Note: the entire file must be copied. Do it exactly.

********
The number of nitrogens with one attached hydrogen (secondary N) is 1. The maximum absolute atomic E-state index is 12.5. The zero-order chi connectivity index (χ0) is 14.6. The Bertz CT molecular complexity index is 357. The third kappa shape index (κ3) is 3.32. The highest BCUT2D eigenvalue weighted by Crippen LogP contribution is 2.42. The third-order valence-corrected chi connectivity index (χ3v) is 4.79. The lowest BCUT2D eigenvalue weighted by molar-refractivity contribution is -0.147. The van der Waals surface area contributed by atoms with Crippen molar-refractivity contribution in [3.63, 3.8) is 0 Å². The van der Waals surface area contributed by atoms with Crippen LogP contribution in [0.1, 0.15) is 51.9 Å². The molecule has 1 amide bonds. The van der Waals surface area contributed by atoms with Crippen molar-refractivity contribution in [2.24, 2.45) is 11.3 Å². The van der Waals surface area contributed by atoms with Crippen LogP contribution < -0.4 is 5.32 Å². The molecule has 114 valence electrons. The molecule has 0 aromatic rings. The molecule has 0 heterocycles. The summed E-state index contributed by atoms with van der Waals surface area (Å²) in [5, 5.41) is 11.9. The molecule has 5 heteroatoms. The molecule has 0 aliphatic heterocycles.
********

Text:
The number of nitrogens with one attached hydrogen (secondary N) is 1. The maximum absolute atomic E-state index is 12.5. The zero-order chi connectivity index (χ0) is 14.6. The Bertz CT molecular complexity index is 357. The third kappa shape index (κ3) is 3.32. The highest BCUT2D eigenvalue weighted by Crippen LogP contribution is 2.42. The third-order valence-corrected chi connectivity index (χ3v) is 4.79. The lowest BCUT2D eigenvalue weighted by molar-refractivity contribution is -0.147. The van der Waals surface area contributed by atoms with Crippen molar-refractivity contribution in [3.63, 3.8) is 0 Å². The van der Waals surface area contributed by atoms with Crippen LogP contribution in [0.1, 0.15) is 51.9 Å². The molecule has 1 amide bonds. The van der Waals surface area contributed by atoms with Crippen molar-refractivity contribution in [2.24, 2.45) is 11.3 Å². The van der Waals surface area contributed by atoms with Crippen LogP contribution < -0.4 is 5.32 Å². The molecule has 114 valence electrons. The molecule has 0 aromatic rings. The molecule has 0 heterocycles. The summed E-state index contributed by atoms with van der Waals surface area (Å²) in [5, 5.41) is 11.9. The molecule has 5 heteroatoms. The molecule has 0 aliphatic heterocycles.